The delays are part of a broader GOP strategy to punt judicial confirmations to next year, when a Republican might be in the White House and nominate people they like better. [This week's confirmed jurist] is only the 17th judge who has been confirmed since the GOP became the Senate majority in January 2015. By contrast, in the final two years of President George W. Bush's term, Democrats controlled the Senate and had confirmed 68 judicial nominees by this point. Court vacancies have been ticking up in the meantime. They're at 78 now, and 34 of them are emergencies. When court seats go unfilled, people's cases can get delayed for years and judges struggle with burnout.
President Obama did something yesterday that was kind of amusing, in a macabre sort of way. Midday, the White House announced the president had nominated three qualified individuals to serve as federal district court judges.
"I am honored to put forward these highly qualified candidates for the federal bench," Obama said in a statement, as if the federal government still operated normally. "They will be distinguished public servants and valuable additions to the United States District Court."
Except, he knows, as we know, that they almost certainly won't be valuable additions to the District Court because the Republican-led Senate prefers not to confirm this president's judicial nominees.
In fairness, it's worth noting that the Senate actually confirmed a district court nominee this week, on a 92-to-0 vote. It was the first floor vote for any judicial nominee in two months. And after the vote, a few Capitol Hill observers wondered aloud whether this was the last confirmation vote we'll see before 2017.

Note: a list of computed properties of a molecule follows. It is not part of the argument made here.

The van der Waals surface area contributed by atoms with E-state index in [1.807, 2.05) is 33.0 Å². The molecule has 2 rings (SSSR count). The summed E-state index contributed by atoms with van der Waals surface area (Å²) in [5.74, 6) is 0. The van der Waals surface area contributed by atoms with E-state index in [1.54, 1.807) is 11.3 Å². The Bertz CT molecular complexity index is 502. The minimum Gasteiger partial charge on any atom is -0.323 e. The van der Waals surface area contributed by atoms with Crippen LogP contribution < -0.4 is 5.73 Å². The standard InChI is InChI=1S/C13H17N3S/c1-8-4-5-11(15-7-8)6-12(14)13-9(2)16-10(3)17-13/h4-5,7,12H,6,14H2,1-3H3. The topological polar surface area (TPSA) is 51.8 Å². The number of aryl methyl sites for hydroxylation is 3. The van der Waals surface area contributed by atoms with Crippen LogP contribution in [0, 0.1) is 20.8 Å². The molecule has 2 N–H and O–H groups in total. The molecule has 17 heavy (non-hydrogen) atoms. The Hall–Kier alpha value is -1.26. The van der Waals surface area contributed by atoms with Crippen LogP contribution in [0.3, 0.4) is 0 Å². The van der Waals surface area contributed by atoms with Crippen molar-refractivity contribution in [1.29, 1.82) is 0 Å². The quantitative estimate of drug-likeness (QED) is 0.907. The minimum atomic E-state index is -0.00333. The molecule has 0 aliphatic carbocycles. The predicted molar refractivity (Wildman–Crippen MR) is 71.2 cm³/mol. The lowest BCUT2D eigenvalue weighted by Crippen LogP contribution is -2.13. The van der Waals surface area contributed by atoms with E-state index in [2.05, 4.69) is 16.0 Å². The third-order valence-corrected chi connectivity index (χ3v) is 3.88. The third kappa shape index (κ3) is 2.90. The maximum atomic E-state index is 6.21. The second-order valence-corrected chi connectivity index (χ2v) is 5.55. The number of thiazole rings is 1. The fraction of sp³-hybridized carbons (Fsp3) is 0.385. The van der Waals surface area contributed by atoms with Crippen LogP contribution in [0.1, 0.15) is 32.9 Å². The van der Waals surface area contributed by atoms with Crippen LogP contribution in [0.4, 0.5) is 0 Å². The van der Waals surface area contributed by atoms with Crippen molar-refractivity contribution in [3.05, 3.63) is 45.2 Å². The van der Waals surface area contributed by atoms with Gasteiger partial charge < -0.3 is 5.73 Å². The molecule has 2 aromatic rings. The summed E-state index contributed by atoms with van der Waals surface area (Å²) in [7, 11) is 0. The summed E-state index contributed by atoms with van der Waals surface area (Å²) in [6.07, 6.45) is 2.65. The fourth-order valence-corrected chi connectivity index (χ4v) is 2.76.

The Huffington Post checked with Senate Majority Leader Mitch McConnell's (R-Ky.) office, which "wouldn't say when, or if, the Senate will vote to confirm the next judicial nominees on the list." And what a list it is.
A separate Huffington Post piece added that, in some cases, Republican senators want judicial confirmation votes for uncontroversial nominees who'd serve in their home states, but "their own party leaders" are ignoring the pleas.
The Senate Republican majority's handling of Merrick Garland's Supreme Court nomination is a scandal of sorts in its own right -- the GOP blockade has no precedent in the American tradition -- but that's really just the highest-profile example of a more systemic abuse.
Carl Tobias, a law professor at the University of Richmond School of Law, told CNN this week that the Republican refusal to confirm lower court judges is "plumbing new depths in the confirmation wars, which needs to end for the good of the courts and good of the nation."
The scholar added, "After all, the judiciary is a coequal branch and the GOP has a constitutional duty to afford advice and consent and judicial resources, so the courts can discharge their constitutional duty to deliver justice."
At least at this point, the Republican majority has heard these complaints, but it just doesn't care.